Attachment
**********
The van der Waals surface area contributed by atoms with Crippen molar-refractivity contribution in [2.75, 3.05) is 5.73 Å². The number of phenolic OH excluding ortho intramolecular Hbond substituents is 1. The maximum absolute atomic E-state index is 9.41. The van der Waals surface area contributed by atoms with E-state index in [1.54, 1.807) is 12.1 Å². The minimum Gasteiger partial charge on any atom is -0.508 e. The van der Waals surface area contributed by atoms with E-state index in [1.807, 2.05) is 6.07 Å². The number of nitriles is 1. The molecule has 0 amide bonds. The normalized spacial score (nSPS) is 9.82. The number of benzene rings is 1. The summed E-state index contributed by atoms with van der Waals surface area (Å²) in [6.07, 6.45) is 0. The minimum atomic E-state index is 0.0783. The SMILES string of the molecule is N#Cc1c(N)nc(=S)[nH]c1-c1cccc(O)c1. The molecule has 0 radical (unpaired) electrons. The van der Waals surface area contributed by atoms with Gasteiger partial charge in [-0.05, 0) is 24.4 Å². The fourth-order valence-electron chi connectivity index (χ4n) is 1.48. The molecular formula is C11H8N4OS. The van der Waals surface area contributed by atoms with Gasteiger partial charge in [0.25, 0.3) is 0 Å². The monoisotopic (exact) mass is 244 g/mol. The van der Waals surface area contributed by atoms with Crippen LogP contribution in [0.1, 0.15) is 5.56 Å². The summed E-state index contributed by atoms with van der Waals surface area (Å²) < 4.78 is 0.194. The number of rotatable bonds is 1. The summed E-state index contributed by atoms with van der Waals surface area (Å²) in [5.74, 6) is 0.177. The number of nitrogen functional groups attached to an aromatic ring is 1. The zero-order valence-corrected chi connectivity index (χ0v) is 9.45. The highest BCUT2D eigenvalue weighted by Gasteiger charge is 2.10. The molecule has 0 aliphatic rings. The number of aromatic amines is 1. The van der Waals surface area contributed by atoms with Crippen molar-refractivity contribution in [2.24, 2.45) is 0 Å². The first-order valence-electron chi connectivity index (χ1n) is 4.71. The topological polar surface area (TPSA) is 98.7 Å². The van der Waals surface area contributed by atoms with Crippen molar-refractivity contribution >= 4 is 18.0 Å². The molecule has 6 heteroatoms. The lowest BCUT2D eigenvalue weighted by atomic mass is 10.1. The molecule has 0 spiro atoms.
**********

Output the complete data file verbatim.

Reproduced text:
The van der Waals surface area contributed by atoms with Crippen molar-refractivity contribution in [2.75, 3.05) is 5.73 Å². The number of phenolic OH excluding ortho intramolecular Hbond substituents is 1. The maximum absolute atomic E-state index is 9.41. The van der Waals surface area contributed by atoms with E-state index in [1.54, 1.807) is 12.1 Å². The minimum Gasteiger partial charge on any atom is -0.508 e. The van der Waals surface area contributed by atoms with E-state index in [1.807, 2.05) is 6.07 Å². The number of nitriles is 1. The molecule has 0 amide bonds. The normalized spacial score (nSPS) is 9.82. The number of benzene rings is 1. The summed E-state index contributed by atoms with van der Waals surface area (Å²) in [6.07, 6.45) is 0. The minimum atomic E-state index is 0.0783. The SMILES string of the molecule is N#Cc1c(N)nc(=S)[nH]c1-c1cccc(O)c1. The molecule has 0 radical (unpaired) electrons. The van der Waals surface area contributed by atoms with Gasteiger partial charge in [-0.05, 0) is 24.4 Å². The fourth-order valence-electron chi connectivity index (χ4n) is 1.48. The molecular formula is C11H8N4OS. The van der Waals surface area contributed by atoms with Gasteiger partial charge in [0.25, 0.3) is 0 Å². The monoisotopic (exact) mass is 244 g/mol. The van der Waals surface area contributed by atoms with Crippen LogP contribution in [0.1, 0.15) is 5.56 Å². The summed E-state index contributed by atoms with van der Waals surface area (Å²) < 4.78 is 0.194. The number of rotatable bonds is 1. The summed E-state index contributed by atoms with van der Waals surface area (Å²) in [5.74, 6) is 0.177. The number of nitrogen functional groups attached to an aromatic ring is 1. The zero-order valence-corrected chi connectivity index (χ0v) is 9.45. The highest BCUT2D eigenvalue weighted by Gasteiger charge is 2.10. The molecule has 0 aliphatic rings. The number of aromatic amines is 1. The van der Waals surface area contributed by atoms with Crippen molar-refractivity contribution in [2.24, 2.45) is 0 Å². The first-order valence-electron chi connectivity index (χ1n) is 4.71. The topological polar surface area (TPSA) is 98.7 Å². The van der Waals surface area contributed by atoms with Crippen molar-refractivity contribution >= 4 is 18.0 Å². The molecule has 6 heteroatoms. The lowest BCUT2D eigenvalue weighted by atomic mass is 10.1. The molecule has 0 spiro atoms.